Lambert is broadly in favor of the idea of ââharnessing the potential of regions such as the Sahara to supply electricity directly to Europe or to produce renewable hydrogen. But he questioned the feasibility of the timescales involved and of reaching up to 40 GW of capacity by 2030.
The hydrogen market development models that Lambert and others have undertaken are more in line with the decentralized approach suggested by SolarPower Europe, relying on a few local clusters initially developed around large industrial centers such as Teesside, Humberside or Merseyside in the UK or the Ruhr area in Germany.
âA few clusters could develop, and from there you start to integrate the link between them. To say at first that you are going to have huge hydrogen pipelines across Europe seems a bit premature, âhe said.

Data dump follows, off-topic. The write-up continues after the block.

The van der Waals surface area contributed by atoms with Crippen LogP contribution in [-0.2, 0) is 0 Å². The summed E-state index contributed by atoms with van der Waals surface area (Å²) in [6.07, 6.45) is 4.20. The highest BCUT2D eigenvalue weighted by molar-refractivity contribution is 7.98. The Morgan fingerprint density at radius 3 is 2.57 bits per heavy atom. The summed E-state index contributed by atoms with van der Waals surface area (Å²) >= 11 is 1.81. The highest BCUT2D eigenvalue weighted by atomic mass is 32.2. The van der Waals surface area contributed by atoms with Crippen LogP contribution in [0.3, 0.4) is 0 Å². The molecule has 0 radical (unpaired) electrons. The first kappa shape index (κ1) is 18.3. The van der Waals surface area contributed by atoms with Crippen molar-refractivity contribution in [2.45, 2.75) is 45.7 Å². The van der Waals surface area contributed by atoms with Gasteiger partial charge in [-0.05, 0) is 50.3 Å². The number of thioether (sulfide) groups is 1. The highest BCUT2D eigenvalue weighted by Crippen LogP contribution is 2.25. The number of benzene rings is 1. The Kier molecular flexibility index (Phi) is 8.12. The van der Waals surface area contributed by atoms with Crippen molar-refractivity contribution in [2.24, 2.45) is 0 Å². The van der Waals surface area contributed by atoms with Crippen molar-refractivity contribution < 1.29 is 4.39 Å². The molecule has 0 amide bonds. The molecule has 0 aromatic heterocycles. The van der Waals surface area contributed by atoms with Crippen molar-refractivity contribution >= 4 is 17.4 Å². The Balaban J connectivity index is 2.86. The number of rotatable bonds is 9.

New technology and new momentum bring renewed optimism
Yet supporters of the concept remain true to its goals.
Constantine Levoyannis, responsible for Hydrogen Europe policy, agrees that a decentralized approach should be the first axis of the development of a renewable hydrogen market in Europe. But he argues that the large numbers involved in the energy and industrial ârevolutionâ that the European Commission is proposing in its hydrogen strategy will inevitably require an outward-looking approach to achieve it.
âWe want European industry to invest in electrolysers and help us achieve this goal. On the other hand, we are aware that we do not have enough space to be able to do more than 40 or 50 GW [within the EU]. So we will need a strategy that also involves external parties, âsaid Levoyannis.